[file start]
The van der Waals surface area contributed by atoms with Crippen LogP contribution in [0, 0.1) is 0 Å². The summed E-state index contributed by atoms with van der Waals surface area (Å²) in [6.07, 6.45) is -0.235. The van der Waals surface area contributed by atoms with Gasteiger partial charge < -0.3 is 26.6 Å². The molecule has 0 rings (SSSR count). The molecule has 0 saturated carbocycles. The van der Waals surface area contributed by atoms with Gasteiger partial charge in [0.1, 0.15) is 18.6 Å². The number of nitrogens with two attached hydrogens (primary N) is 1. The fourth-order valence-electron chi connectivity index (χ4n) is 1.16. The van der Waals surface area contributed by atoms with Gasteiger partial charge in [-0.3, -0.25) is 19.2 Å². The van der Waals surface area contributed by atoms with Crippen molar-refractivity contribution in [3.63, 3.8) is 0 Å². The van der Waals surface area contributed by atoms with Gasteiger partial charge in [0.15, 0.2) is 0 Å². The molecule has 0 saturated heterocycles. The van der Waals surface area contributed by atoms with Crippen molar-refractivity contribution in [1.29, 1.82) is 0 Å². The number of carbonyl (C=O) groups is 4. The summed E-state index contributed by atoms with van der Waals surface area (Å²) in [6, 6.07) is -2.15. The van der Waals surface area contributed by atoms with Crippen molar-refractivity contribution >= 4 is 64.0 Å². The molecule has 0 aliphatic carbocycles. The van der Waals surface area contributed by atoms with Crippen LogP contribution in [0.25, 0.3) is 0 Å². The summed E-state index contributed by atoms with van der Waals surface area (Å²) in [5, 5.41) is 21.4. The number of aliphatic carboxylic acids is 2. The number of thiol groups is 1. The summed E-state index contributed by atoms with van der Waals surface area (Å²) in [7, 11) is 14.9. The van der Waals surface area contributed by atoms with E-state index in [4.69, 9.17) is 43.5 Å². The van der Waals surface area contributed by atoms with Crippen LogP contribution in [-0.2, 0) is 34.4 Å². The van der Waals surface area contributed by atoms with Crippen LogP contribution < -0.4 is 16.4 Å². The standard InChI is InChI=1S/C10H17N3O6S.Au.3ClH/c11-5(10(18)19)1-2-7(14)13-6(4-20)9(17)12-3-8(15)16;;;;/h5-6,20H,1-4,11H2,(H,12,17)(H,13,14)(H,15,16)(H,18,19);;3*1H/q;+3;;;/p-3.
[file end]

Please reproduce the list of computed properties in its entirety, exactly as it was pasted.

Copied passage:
The van der Waals surface area contributed by atoms with Crippen LogP contribution in [0, 0.1) is 0 Å². The summed E-state index contributed by atoms with van der Waals surface area (Å²) in [6.07, 6.45) is -0.235. The van der Waals surface area contributed by atoms with Gasteiger partial charge < -0.3 is 26.6 Å². The molecule has 0 rings (SSSR count). The molecule has 0 saturated carbocycles. The van der Waals surface area contributed by atoms with Gasteiger partial charge in [0.1, 0.15) is 18.6 Å². The number of nitrogens with two attached hydrogens (primary N) is 1. The fourth-order valence-electron chi connectivity index (χ4n) is 1.16. The van der Waals surface area contributed by atoms with Gasteiger partial charge in [-0.3, -0.25) is 19.2 Å². The van der Waals surface area contributed by atoms with Crippen molar-refractivity contribution in [3.63, 3.8) is 0 Å². The van der Waals surface area contributed by atoms with Gasteiger partial charge in [0.15, 0.2) is 0 Å². The molecule has 0 saturated heterocycles. The van der Waals surface area contributed by atoms with Crippen molar-refractivity contribution in [1.29, 1.82) is 0 Å². The number of carbonyl (C=O) groups is 4. The summed E-state index contributed by atoms with van der Waals surface area (Å²) in [6, 6.07) is -2.15. The van der Waals surface area contributed by atoms with Crippen molar-refractivity contribution >= 4 is 64.0 Å². The molecule has 0 aliphatic carbocycles. The van der Waals surface area contributed by atoms with Crippen LogP contribution in [0.25, 0.3) is 0 Å². The summed E-state index contributed by atoms with van der Waals surface area (Å²) in [5, 5.41) is 21.4. The number of aliphatic carboxylic acids is 2. The number of thiol groups is 1. The summed E-state index contributed by atoms with van der Waals surface area (Å²) in [7, 11) is 14.9. The van der Waals surface area contributed by atoms with E-state index in [4.69, 9.17) is 43.5 Å². The van der Waals surface area contributed by atoms with Crippen LogP contribution in [-0.2, 0) is 34.4 Å². The van der Waals surface area contributed by atoms with Crippen LogP contribution < -0.4 is 16.4 Å². The standard InChI is InChI=1S/C10H17N3O6S.Au.3ClH/c11-5(10(18)19)1-2-7(14)13-6(4-20)9(17)12-3-8(15)16;;;;/h5-6,20H,1-4,11H2,(H,12,17)(H,13,14)(H,15,16)(H,18,19);;3*1H/q;+3;;;/p-3.